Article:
Avoid Hiring Pitfalls

Avoid Hiring Pitfalls

All too often, interviewers rely on the assumption that it is easy to assess a candidate’s fit for a position. Developing your interview process based on this assumption is comparable to laying a building foundation on top of a bog. Reality dictates, rather harshly, that it is difficult to see people for who they truly are. When it comes to hiring an employee; there are so many motivating factors on both ends of the looking glass influencing words and behavior, that a strict system must be implemented to differentiate fact from fiction. In order for us to know how to approach the interview process correctly, we must understand the various pitfalls that exist. While some of them may be appealing at first glance; they all provide little in the way of making intelligent hiring decisions.

  • Avoid making post-interview decisions based on instinct. Instinct has shown on multiple occasions to be an inaccurate mode of evaluating candidates. It is too easy for people to fake an interview…provided it doesn’t last too long. Strangers do not possess the baseline or expertise to accurately be able to read one another. Another reason not to rely on instinct is due to extraverts possibly having more potential to shine during an interview than introverts, even though the latter may turn out to be a better employee in all senses.
  • Ensure all your questions rate high in validity. When evaluating something or someone, it is vital to verify that the questions you are asking actually test for the appropriate criteria. In the precise world of statistics, this concept is named Validity. Posing a question lacking in validity can be likened to golfing with one’s eyes closed. Phrasing of questions is consequently of utter importance, to ensure that you are not guiding the candidate towards a certain answer. Interviews must be structured, and must also avoid useless repetition of asking the same question in multiple ways.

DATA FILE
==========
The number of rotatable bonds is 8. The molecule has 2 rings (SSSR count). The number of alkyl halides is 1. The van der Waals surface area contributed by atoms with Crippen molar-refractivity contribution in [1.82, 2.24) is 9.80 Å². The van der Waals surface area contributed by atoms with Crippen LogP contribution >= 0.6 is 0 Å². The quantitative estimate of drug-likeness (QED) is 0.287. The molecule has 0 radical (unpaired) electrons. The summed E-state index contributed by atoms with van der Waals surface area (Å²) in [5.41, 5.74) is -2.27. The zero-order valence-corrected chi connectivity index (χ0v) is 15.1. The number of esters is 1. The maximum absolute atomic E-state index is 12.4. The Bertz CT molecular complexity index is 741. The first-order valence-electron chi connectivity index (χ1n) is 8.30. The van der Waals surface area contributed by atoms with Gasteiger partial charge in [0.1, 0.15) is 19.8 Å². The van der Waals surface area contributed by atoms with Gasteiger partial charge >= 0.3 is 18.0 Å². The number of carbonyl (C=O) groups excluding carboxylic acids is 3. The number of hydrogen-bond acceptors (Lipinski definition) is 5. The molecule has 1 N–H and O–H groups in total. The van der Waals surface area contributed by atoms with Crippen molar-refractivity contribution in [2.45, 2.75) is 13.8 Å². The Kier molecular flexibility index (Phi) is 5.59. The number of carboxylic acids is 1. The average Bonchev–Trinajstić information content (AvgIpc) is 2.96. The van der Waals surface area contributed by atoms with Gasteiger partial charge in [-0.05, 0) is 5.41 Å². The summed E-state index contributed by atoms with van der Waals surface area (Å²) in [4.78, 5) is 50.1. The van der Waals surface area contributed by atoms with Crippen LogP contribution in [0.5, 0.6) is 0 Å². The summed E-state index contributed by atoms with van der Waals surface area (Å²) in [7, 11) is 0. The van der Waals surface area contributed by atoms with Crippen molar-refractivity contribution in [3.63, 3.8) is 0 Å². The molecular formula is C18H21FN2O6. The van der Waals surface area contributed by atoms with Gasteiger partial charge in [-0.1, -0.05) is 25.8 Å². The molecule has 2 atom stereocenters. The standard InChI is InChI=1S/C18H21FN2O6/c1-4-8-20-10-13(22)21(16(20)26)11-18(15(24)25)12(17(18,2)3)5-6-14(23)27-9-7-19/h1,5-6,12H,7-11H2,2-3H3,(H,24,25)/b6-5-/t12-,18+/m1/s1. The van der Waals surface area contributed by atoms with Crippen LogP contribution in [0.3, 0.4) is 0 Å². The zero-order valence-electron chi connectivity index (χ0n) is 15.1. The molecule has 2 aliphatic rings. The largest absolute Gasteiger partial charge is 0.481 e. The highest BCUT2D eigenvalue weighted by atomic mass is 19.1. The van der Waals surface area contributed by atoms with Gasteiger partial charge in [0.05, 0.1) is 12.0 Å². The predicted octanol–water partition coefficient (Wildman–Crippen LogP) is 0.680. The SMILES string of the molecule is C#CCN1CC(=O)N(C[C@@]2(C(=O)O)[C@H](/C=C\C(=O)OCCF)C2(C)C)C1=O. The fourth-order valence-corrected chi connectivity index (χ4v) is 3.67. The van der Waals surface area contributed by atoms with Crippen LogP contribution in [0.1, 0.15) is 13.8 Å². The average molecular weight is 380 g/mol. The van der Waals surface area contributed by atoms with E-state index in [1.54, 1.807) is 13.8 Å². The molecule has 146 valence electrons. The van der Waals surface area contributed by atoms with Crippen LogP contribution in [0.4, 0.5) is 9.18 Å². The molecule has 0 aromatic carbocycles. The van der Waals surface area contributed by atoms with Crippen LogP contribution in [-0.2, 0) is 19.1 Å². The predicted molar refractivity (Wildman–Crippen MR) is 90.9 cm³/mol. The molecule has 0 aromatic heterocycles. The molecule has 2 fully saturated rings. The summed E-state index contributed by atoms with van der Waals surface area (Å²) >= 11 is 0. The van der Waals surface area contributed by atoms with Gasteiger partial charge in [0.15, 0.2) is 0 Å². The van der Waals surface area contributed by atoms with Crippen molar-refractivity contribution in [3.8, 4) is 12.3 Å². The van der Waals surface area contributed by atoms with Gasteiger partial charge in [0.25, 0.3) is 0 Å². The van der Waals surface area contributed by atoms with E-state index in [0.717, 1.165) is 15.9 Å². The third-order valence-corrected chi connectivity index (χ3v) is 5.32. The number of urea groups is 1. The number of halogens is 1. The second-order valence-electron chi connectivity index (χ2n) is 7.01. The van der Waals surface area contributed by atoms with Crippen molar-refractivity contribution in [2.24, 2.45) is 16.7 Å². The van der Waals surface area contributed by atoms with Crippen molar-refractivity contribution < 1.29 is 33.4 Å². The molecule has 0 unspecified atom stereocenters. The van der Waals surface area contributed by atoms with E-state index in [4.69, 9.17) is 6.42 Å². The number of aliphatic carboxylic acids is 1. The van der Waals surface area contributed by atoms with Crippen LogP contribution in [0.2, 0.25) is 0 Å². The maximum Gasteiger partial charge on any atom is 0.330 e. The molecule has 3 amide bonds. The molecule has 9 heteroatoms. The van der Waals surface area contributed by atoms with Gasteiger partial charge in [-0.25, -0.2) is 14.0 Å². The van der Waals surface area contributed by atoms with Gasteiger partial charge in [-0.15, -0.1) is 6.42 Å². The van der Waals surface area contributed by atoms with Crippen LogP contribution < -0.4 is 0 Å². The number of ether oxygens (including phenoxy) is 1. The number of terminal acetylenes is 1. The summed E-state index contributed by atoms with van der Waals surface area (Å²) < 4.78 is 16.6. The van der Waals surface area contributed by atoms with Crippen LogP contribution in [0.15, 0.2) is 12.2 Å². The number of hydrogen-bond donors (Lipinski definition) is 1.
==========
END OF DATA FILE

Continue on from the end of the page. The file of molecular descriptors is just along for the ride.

• Coordinate your interviews if they are conducted by multiple interviewers. Busy managers often allow the entire office to interview a candidate, believing that taking the average perception of everyone would provide an accurate result. While this may not be a terrible idea to assess personality fit towards the office culture and fellow colleagues; these interviewers waste hours on asking the same questions that may or may not be relevant to the job.
  • Avoid posing unrelated questions. A gimmicky interview approach doesn’t test for the appropriate criteria. Aggressively interrogating candidates and throwing curveball pseudo-psychology questions may land you the wittiest candidate, but it does nothing to assess job fit, which is the ultimate goal. It is difficult to see the relevance of inquiring “if you were a vehicle, what would you be?” for a fire safety inspector position…unless said position involves working on the set of the latest Transformers film. We have all encountered these questions at one time or another, and have wondered about what role they serve exactly in the interview process.
  • Remember your purpose. An excited hiring manager eager to fill a job ASAP, or one who is impressed with a candidate’s resume, will sell the job to the applicant for the entire duration of the interview rather than conducting an appropriate interview themselves. Besides the negative repercussions of rushing through the interview process, the lack of a structured interview negates the entire purpose of the act. A variation of this approach is bonding with the candidate on irrelevant topics like favorite pastimes and sports teams. While a great way of making a friend; this doesn’t comprise the ideal interview scenario.

Great care must be taken when conducting interviews, and understanding the pitfalls to avoid is a first step on the path of finding the ideal employee. Simply by avoiding the aforementioned pitfalls, interviewers can drastically improve their interview and hiring process, and ultimately bring quality employees to their business.

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